HORIBA announces successful implementation of spectral ellipsometry and Raman spectroscopy in roll-to-roll manufacturing scenarios
HORIBA (Kyoto, Japan), a world-renowned OEM of instruments and measurement systems, has successfully implemented in-line, non-destructive, non-intrusive and non-contact material analysis and characterisation techniques into roll-to-roll printed electronics manufacturing to provide quality assurance and improve yield.
Specifically, HORIBA provided the European SMARTRONICS project – an objective of which is the development of smart nanomaterials for organic electronics – with in-line spectral ellipsometry and in-line Raman spectroscopy, both of which are fast and reproduceable techniques that do not require sample preparation. Additional characterisation and analysis techniques are also available.
Spectroscopic ellipsometry is a surface sensitive optical technique for thin and transparent layer characterisation. Properties that can be determined include layer thickness, surface roughness thickness, interface thickness, optical constants, film composition, optical band gap, crystallinity, grading and uniformity by depth and area. As for Raman spectroscopy, it combines the scattering of monochromatic light with vibration-induced molecular excitations, creating a shift in photon energy that provides essential information about the composition of a target material.
Jean-Paul Gaston, product manager of HORIBA Scientific, comments: “The spectroscopic ellipsometry and Raman spectroscopy techniques have their roots in the scientific community, and instrumentation for both is typically found in most laboratories. We have successfully adapted and implemented both for use in the roll-to-roll manufacture of printed electronics.”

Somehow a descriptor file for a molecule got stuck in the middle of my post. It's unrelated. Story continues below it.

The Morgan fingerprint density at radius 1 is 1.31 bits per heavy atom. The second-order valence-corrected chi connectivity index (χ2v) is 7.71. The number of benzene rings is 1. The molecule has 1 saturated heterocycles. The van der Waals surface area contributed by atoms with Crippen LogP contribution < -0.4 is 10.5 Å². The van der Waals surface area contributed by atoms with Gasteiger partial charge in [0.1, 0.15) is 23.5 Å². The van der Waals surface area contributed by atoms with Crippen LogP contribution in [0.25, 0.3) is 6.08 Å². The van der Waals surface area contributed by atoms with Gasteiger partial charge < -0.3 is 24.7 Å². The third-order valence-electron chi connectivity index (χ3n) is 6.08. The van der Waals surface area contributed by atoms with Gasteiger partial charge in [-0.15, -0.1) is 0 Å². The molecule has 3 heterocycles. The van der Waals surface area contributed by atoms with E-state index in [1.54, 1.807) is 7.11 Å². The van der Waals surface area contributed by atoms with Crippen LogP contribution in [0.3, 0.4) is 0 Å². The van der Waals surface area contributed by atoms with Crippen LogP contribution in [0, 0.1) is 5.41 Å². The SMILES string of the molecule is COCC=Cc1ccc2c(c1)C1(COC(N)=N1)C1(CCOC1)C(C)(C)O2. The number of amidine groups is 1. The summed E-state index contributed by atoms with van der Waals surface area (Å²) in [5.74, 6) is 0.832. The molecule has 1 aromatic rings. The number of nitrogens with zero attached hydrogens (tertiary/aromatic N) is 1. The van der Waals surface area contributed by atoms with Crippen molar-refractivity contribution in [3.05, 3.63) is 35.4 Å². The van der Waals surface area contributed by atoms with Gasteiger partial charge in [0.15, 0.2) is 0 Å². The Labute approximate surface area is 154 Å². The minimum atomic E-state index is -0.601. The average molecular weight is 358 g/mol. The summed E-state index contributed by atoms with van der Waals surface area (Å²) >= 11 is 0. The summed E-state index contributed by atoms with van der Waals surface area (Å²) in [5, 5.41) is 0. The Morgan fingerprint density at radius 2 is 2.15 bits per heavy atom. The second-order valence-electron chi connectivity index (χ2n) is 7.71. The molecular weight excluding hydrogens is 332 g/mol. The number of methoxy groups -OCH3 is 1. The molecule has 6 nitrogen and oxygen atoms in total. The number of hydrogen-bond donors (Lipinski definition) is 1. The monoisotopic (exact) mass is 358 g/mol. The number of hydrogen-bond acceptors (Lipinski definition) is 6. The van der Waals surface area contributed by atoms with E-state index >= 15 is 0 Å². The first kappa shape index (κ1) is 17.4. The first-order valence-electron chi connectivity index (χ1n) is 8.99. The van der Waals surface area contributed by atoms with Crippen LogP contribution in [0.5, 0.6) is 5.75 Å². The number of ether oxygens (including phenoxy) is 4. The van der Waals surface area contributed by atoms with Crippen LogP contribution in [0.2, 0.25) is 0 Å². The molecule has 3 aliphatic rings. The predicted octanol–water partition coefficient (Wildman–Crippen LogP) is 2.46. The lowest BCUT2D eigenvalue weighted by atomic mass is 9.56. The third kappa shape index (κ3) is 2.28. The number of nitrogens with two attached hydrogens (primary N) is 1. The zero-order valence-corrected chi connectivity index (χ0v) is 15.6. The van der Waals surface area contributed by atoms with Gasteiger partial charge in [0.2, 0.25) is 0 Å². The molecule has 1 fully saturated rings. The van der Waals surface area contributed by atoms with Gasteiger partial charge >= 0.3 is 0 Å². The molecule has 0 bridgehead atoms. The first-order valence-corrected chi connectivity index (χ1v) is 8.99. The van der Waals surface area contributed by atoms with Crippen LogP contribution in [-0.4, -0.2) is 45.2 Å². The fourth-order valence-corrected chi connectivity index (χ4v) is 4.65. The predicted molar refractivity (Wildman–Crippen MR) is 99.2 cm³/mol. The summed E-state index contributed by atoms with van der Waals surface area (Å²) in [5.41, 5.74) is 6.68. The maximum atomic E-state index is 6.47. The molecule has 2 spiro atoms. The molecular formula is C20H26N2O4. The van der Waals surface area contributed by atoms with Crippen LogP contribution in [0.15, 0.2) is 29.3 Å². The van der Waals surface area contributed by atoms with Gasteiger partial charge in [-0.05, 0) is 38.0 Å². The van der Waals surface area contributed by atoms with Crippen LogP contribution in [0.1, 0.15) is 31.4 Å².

Gaston goes on the explain that roll-to-roll is growing in popularity at an extremely healthy rate, thanks to the ability to process large area flexible materials when manufacturing photovoltaic cells, organic LEDs (OLEDs) and TV screens. “The economy of scale is very attractive because of the speed at which the manufacturing equipment can operate. However, quality assurance now depends on in-line, at-speed and non-intrusive material characterisation as no-one wants to end up with sub-standard batches of what is essentially a high-value product.”
Other material characterisation and analysis techniques HORIBA has made available for the manufacture of printed electronics include hyperspectral imaging (ideal for detecting post-coating defects), optical spectroscopy (where the absorption, emission, luminescence and/or scattering of light provide a unique fingerprint of a material) and energy dispersive x-ray fluorescence (ED-XRF, for the detection of defects, controlling and maintaining film thickness, and controlling the concentration of elements in the coating process).
Caption: In-line material characterisation and analysis technology developed for the European Smartonics project. The centre unit is the Raman head and the units either side are part of the ellipsometer. The instrumentation is mounted on a gantry that moves backwards and forwards which, when combined with the movement of the roll, provides for a zig-zag inspection path of the material. (photo: Horiba)